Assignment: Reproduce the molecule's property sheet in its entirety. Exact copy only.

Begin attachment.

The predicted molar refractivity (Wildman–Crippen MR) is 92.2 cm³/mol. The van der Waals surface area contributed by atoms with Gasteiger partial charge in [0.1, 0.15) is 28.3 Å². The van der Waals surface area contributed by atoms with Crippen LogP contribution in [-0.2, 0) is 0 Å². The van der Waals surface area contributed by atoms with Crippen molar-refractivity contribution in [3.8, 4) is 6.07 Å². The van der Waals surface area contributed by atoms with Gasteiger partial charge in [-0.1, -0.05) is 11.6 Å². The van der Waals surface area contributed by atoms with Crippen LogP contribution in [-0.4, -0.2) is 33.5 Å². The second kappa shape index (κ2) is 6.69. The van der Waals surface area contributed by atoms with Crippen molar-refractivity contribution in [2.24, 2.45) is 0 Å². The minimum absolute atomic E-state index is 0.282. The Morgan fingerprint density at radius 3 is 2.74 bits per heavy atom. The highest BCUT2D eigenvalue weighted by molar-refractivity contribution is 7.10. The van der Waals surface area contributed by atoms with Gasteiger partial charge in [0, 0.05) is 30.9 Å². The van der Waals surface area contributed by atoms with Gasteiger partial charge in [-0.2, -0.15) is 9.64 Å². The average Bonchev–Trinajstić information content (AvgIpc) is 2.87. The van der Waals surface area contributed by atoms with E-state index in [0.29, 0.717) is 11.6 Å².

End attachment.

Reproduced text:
The predicted molar refractivity (Wildman–Crippen MR) is 92.2 cm³/mol. The van der Waals surface area contributed by atoms with Gasteiger partial charge in [0.1, 0.15) is 28.3 Å². The van der Waals surface area contributed by atoms with Crippen LogP contribution in [-0.2, 0) is 0 Å². The van der Waals surface area contributed by atoms with Crippen molar-refractivity contribution in [3.8, 4) is 6.07 Å². The van der Waals surface area contributed by atoms with Gasteiger partial charge in [-0.1, -0.05) is 11.6 Å². The van der Waals surface area contributed by atoms with Crippen LogP contribution in [-0.4, -0.2) is 33.5 Å². The second kappa shape index (κ2) is 6.69. The van der Waals surface area contributed by atoms with Crippen molar-refractivity contribution in [2.24, 2.45) is 0 Å². The minimum absolute atomic E-state index is 0.282. The Morgan fingerprint density at radius 3 is 2.74 bits per heavy atom. The highest BCUT2D eigenvalue weighted by molar-refractivity contribution is 7.10. The van der Waals surface area contributed by atoms with Gasteiger partial charge in [0, 0.05) is 30.9 Å². The van der Waals surface area contributed by atoms with Gasteiger partial charge in [-0.2, -0.15) is 9.64 Å². The average Bonchev–Trinajstić information content (AvgIpc) is 2.87. The van der Waals surface area contributed by atoms with E-state index in [0.29, 0.717) is 11.6 Å².